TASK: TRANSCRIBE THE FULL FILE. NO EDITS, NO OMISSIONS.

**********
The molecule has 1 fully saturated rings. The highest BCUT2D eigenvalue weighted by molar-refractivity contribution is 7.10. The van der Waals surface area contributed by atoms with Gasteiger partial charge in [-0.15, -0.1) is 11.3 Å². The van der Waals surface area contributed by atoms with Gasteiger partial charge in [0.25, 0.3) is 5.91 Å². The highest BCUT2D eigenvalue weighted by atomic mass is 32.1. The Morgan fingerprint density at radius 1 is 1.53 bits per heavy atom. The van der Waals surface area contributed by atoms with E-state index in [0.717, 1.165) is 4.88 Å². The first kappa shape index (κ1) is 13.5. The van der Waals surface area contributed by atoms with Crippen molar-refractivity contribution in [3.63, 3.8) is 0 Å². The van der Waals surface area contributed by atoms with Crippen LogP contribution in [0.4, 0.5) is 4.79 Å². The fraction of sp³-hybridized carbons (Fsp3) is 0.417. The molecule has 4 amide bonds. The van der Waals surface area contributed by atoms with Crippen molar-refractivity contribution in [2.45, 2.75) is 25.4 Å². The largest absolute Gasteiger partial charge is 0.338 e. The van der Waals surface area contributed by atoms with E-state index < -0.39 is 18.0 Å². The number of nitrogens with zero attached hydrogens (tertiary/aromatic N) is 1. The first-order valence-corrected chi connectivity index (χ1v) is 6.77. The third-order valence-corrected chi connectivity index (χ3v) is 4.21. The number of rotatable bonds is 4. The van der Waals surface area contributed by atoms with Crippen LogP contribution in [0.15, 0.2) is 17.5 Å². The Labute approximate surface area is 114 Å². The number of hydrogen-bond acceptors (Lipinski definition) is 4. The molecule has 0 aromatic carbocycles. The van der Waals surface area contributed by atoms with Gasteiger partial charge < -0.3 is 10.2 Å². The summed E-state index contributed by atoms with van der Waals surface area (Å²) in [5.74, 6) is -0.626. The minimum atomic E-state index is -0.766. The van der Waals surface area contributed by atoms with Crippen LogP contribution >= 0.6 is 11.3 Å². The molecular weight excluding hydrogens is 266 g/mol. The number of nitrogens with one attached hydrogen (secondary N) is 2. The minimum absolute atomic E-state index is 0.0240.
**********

The molecule has 1 fully saturated rings. The highest BCUT2D eigenvalue weighted by molar-refractivity contribution is 7.10. The van der Waals surface area contributed by atoms with Gasteiger partial charge in [-0.15, -0.1) is 11.3 Å². The van der Waals surface area contributed by atoms with Gasteiger partial charge in [0.25, 0.3) is 5.91 Å². The highest BCUT2D eigenvalue weighted by atomic mass is 32.1. The Morgan fingerprint density at radius 1 is 1.53 bits per heavy atom. The van der Waals surface area contributed by atoms with E-state index in [0.717, 1.165) is 4.88 Å². The first kappa shape index (κ1) is 13.5. The van der Waals surface area contributed by atoms with Crippen molar-refractivity contribution in [3.63, 3.8) is 0 Å². The van der Waals surface area contributed by atoms with Crippen LogP contribution in [0.4, 0.5) is 4.79 Å². The fraction of sp³-hybridized carbons (Fsp3) is 0.417. The molecule has 4 amide bonds. The van der Waals surface area contributed by atoms with Crippen molar-refractivity contribution in [2.45, 2.75) is 25.4 Å². The largest absolute Gasteiger partial charge is 0.338 e. The van der Waals surface area contributed by atoms with E-state index < -0.39 is 18.0 Å². The number of nitrogens with zero attached hydrogens (tertiary/aromatic N) is 1. The first-order valence-corrected chi connectivity index (χ1v) is 6.77. The third-order valence-corrected chi connectivity index (χ3v) is 4.21. The number of rotatable bonds is 4. The van der Waals surface area contributed by atoms with Crippen LogP contribution in [0.15, 0.2) is 17.5 Å². The Labute approximate surface area is 114 Å². The number of hydrogen-bond acceptors (Lipinski definition) is 4. The molecule has 0 aromatic carbocycles. The van der Waals surface area contributed by atoms with Gasteiger partial charge < -0.3 is 10.2 Å². The summed E-state index contributed by atoms with van der Waals surface area (Å²) in [5.74, 6) is -0.626. The minimum atomic E-state index is -0.766. The van der Waals surface area contributed by atoms with Crippen LogP contribution >= 0.6 is 11.3 Å². The molecular weight excluding hydrogens is 266 g/mol. The number of nitrogens with one attached hydrogen (secondary N) is 2. The minimum absolute atomic E-state index is 0.0240.